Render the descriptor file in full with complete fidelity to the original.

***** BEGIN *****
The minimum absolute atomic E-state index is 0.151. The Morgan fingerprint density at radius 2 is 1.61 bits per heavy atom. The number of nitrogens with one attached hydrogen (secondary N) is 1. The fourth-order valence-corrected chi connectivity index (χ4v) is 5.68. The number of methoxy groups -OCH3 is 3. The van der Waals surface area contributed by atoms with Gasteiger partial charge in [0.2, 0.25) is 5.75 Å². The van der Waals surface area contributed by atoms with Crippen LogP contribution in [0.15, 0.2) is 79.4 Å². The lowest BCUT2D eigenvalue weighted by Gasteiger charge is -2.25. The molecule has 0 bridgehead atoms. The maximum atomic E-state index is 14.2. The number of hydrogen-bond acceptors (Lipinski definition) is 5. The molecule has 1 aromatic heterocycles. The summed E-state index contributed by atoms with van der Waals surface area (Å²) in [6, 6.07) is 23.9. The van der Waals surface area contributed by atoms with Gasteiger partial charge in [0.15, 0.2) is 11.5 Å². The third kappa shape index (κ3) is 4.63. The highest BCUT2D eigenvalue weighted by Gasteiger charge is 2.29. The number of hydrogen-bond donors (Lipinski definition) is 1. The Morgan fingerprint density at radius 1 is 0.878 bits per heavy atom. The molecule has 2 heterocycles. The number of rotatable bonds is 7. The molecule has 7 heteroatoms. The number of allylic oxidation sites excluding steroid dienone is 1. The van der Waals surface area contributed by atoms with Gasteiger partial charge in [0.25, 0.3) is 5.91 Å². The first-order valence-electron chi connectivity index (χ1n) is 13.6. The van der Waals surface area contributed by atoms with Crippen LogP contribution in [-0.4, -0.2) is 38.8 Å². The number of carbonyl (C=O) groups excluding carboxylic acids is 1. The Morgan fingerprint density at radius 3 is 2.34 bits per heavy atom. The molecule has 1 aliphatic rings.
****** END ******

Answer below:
The minimum absolute atomic E-state index is 0.151. The Morgan fingerprint density at radius 2 is 1.61 bits per heavy atom. The number of nitrogens with one attached hydrogen (secondary N) is 1. The fourth-order valence-corrected chi connectivity index (χ4v) is 5.68. The number of methoxy groups -OCH3 is 3. The van der Waals surface area contributed by atoms with Gasteiger partial charge in [0.2, 0.25) is 5.75 Å². The van der Waals surface area contributed by atoms with Crippen LogP contribution in [0.15, 0.2) is 79.4 Å². The lowest BCUT2D eigenvalue weighted by Gasteiger charge is -2.25. The molecule has 0 bridgehead atoms. The maximum atomic E-state index is 14.2. The number of hydrogen-bond acceptors (Lipinski definition) is 5. The molecule has 1 aromatic heterocycles. The summed E-state index contributed by atoms with van der Waals surface area (Å²) in [6, 6.07) is 23.9. The van der Waals surface area contributed by atoms with Gasteiger partial charge in [0.15, 0.2) is 11.5 Å². The third kappa shape index (κ3) is 4.63. The highest BCUT2D eigenvalue weighted by Gasteiger charge is 2.29. The number of hydrogen-bond donors (Lipinski definition) is 1. The Morgan fingerprint density at radius 1 is 0.878 bits per heavy atom. The molecule has 2 heterocycles. The number of rotatable bonds is 7. The molecule has 7 heteroatoms. The number of allylic oxidation sites excluding steroid dienone is 1. The van der Waals surface area contributed by atoms with Gasteiger partial charge in [0.25, 0.3) is 5.91 Å². The first-order valence-electron chi connectivity index (χ1n) is 13.6. The van der Waals surface area contributed by atoms with Crippen LogP contribution in [-0.4, -0.2) is 38.8 Å². The number of carbonyl (C=O) groups excluding carboxylic acids is 1. The Morgan fingerprint density at radius 3 is 2.34 bits per heavy atom. The molecule has 1 aliphatic rings.